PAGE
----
Archive for the ‘American History & Candy’ Category

Candy in the Classroom?

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Yesterday, I gave a talk at the D.G. Cooley Elementary School in Berryville, Virginia, about the history of candy with plenty of samples as we went. Skeptics, such as health professionals or parents who fastidiously limit their children’s intake of sugar, may cringe. Candy? In the classroom? Seriously? No worries – I’m on their side. But first, a little background. Candy is uniquely qualified for teaching children. They can relate to it directly – it’s not abstract, difficult, or about grown-up achievements. It’s about something in their realm and so, about them, complete with positive associations of candy bags at…

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The Sweet Side of Thanksgiving for Native Americans

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With Thanksgiving drawing near, what with the pies and baked goods that litter the table, it’s only natural to wonder what kinds of sweets the first Americans were eating at the time of the settlers. I am speaking, of course, of the Native Americans, who had a complex and multifaceted relationship to sugar. One example, is the cranberry, which once grew in bogs and marshes all over North America. No mere tart little fruit, the cranberry was one of the nation’s original sugars. Its original name depended on who was using it: The Indians of the east called it “sassamanesh”…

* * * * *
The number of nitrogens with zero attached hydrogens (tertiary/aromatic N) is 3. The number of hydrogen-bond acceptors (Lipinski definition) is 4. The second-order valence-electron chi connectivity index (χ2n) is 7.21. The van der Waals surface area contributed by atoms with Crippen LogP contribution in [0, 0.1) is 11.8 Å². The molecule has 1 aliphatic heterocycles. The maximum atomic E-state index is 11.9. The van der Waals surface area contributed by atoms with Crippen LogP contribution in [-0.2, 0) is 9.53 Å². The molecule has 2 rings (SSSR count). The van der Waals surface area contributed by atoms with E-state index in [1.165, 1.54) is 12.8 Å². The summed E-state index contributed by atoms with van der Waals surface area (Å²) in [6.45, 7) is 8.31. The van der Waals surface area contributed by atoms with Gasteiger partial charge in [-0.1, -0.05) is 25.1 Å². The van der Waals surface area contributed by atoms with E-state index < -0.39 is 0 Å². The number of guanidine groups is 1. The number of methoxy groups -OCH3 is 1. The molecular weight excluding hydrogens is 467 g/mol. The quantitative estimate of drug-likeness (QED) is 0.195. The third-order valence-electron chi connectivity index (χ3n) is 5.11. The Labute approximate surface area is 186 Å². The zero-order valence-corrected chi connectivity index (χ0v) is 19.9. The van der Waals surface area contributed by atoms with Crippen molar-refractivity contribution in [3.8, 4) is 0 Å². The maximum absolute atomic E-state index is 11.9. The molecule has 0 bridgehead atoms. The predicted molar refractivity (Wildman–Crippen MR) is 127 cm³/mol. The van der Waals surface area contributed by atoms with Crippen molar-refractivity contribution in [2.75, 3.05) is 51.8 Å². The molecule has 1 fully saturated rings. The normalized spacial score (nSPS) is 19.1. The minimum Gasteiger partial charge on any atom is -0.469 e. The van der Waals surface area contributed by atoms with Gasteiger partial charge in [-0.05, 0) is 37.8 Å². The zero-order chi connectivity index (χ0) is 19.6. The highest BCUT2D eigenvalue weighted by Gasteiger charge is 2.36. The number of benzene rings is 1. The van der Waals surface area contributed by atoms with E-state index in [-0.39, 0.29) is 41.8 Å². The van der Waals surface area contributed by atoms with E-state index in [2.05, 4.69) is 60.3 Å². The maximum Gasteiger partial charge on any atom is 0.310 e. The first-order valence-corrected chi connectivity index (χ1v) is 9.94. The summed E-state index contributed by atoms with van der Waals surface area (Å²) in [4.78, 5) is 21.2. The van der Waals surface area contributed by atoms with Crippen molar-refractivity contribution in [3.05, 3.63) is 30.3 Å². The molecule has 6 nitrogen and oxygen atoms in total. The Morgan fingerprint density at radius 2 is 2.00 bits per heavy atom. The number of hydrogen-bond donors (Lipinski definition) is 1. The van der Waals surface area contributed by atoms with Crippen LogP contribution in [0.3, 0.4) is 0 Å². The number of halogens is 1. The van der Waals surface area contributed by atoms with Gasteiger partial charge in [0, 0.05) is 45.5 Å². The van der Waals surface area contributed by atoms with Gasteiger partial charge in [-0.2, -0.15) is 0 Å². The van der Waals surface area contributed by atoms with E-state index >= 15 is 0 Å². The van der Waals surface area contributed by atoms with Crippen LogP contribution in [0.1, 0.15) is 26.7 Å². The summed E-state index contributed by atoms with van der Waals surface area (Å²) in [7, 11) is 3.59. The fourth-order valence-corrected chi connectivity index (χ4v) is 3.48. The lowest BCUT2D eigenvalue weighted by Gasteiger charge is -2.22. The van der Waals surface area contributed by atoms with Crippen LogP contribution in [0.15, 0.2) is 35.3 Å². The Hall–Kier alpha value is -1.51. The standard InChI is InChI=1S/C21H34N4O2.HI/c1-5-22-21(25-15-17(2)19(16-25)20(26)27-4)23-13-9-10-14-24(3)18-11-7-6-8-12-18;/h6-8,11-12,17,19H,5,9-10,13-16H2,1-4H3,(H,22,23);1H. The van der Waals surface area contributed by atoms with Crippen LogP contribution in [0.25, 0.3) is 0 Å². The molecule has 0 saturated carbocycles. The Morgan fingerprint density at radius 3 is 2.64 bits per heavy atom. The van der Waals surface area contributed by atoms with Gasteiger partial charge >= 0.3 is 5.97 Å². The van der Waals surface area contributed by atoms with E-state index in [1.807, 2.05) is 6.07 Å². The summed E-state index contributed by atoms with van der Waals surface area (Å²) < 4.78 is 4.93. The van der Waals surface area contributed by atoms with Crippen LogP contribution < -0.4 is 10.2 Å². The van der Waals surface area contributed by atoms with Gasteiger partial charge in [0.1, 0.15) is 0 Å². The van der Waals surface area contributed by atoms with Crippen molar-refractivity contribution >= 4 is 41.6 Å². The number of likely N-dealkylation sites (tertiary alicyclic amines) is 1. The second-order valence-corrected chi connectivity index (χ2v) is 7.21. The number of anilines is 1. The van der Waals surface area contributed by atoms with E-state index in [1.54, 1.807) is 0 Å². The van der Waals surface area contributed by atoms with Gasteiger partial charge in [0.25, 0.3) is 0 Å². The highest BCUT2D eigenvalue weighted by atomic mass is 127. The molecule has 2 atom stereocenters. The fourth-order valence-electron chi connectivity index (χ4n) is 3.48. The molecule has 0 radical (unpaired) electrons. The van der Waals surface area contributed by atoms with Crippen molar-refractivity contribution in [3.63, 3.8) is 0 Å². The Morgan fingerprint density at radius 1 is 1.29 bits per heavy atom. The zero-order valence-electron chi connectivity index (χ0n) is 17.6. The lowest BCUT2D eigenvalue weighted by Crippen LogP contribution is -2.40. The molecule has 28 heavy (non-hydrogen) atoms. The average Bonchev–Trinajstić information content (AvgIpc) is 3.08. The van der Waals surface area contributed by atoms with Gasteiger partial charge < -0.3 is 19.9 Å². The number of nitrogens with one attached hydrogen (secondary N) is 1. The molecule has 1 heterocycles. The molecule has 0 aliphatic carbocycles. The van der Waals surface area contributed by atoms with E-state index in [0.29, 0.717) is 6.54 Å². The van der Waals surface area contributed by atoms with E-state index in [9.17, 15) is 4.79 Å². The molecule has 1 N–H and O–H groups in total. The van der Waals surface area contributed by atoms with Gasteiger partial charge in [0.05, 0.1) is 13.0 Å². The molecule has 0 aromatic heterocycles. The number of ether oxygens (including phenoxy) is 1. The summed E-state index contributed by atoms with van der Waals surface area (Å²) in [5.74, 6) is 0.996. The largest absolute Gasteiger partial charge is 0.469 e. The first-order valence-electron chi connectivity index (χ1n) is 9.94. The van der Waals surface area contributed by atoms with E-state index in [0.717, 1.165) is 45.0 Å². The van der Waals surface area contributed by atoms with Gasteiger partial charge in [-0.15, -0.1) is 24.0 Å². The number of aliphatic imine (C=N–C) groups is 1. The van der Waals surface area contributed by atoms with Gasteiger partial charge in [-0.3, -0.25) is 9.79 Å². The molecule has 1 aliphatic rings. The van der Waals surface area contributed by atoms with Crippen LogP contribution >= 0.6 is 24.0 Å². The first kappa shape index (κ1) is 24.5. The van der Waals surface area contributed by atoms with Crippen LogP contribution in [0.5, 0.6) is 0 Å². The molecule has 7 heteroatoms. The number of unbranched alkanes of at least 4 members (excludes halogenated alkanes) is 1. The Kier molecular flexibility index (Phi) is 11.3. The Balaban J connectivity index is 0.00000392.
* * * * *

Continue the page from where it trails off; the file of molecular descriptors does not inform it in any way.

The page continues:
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Blueberry Sugar: A Burst and Bubble of Sweet

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If you consider fruit a provider of the first sugars in North America, then you must admire the thirteen-thousand-year-old blueberry. The sweet little button-bearing plant grows around the world, spreading its roots from Alaska to the jungles of South America. It’s hefty, sturdy, and steadfast enough to endure long winters and productive enough to feed the masses. For Native Americans, the blueberry served numerous purposes. Depending on where they lived, they used the juice as a dye, the leaves as a tea meant to improve the blood, and the roots and leaves as a multi-purpose medicine. They added blueberries to…

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